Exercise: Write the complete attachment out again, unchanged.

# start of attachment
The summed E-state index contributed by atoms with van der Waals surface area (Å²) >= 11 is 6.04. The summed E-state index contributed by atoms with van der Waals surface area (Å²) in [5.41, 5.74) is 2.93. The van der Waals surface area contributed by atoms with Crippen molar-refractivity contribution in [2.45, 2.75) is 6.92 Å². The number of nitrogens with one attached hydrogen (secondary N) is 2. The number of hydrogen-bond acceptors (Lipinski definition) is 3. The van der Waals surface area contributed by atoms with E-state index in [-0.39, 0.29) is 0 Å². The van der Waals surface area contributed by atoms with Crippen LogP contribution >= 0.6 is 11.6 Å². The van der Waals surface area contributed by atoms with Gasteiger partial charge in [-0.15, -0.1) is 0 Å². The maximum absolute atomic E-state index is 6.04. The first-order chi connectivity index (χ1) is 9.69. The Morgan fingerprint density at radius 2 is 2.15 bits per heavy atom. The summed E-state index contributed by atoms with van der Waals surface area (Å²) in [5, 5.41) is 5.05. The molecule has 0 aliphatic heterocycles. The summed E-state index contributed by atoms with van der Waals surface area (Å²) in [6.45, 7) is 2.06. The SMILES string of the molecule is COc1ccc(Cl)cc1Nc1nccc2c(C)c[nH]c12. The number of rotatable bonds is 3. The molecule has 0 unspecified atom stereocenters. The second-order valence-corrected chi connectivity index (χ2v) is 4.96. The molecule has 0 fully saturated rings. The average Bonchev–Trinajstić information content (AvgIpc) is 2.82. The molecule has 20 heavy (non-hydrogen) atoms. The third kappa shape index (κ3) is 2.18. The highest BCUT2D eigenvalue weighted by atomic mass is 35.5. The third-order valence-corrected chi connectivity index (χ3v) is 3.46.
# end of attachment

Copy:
The summed E-state index contributed by atoms with van der Waals surface area (Å²) >= 11 is 6.04. The summed E-state index contributed by atoms with van der Waals surface area (Å²) in [5.41, 5.74) is 2.93. The van der Waals surface area contributed by atoms with Crippen molar-refractivity contribution in [2.45, 2.75) is 6.92 Å². The number of nitrogens with one attached hydrogen (secondary N) is 2. The number of hydrogen-bond acceptors (Lipinski definition) is 3. The van der Waals surface area contributed by atoms with E-state index in [-0.39, 0.29) is 0 Å². The van der Waals surface area contributed by atoms with Crippen LogP contribution >= 0.6 is 11.6 Å². The van der Waals surface area contributed by atoms with Gasteiger partial charge in [-0.15, -0.1) is 0 Å². The maximum absolute atomic E-state index is 6.04. The first-order chi connectivity index (χ1) is 9.69. The Morgan fingerprint density at radius 2 is 2.15 bits per heavy atom. The summed E-state index contributed by atoms with van der Waals surface area (Å²) in [5, 5.41) is 5.05. The molecule has 0 aliphatic heterocycles. The summed E-state index contributed by atoms with van der Waals surface area (Å²) in [6.45, 7) is 2.06. The SMILES string of the molecule is COc1ccc(Cl)cc1Nc1nccc2c(C)c[nH]c12. The number of rotatable bonds is 3. The molecule has 0 unspecified atom stereocenters. The second-order valence-corrected chi connectivity index (χ2v) is 4.96. The molecule has 0 fully saturated rings. The average Bonchev–Trinajstić information content (AvgIpc) is 2.82. The molecule has 20 heavy (non-hydrogen) atoms. The third kappa shape index (κ3) is 2.18. The highest BCUT2D eigenvalue weighted by atomic mass is 35.5. The third-order valence-corrected chi connectivity index (χ3v) is 3.46.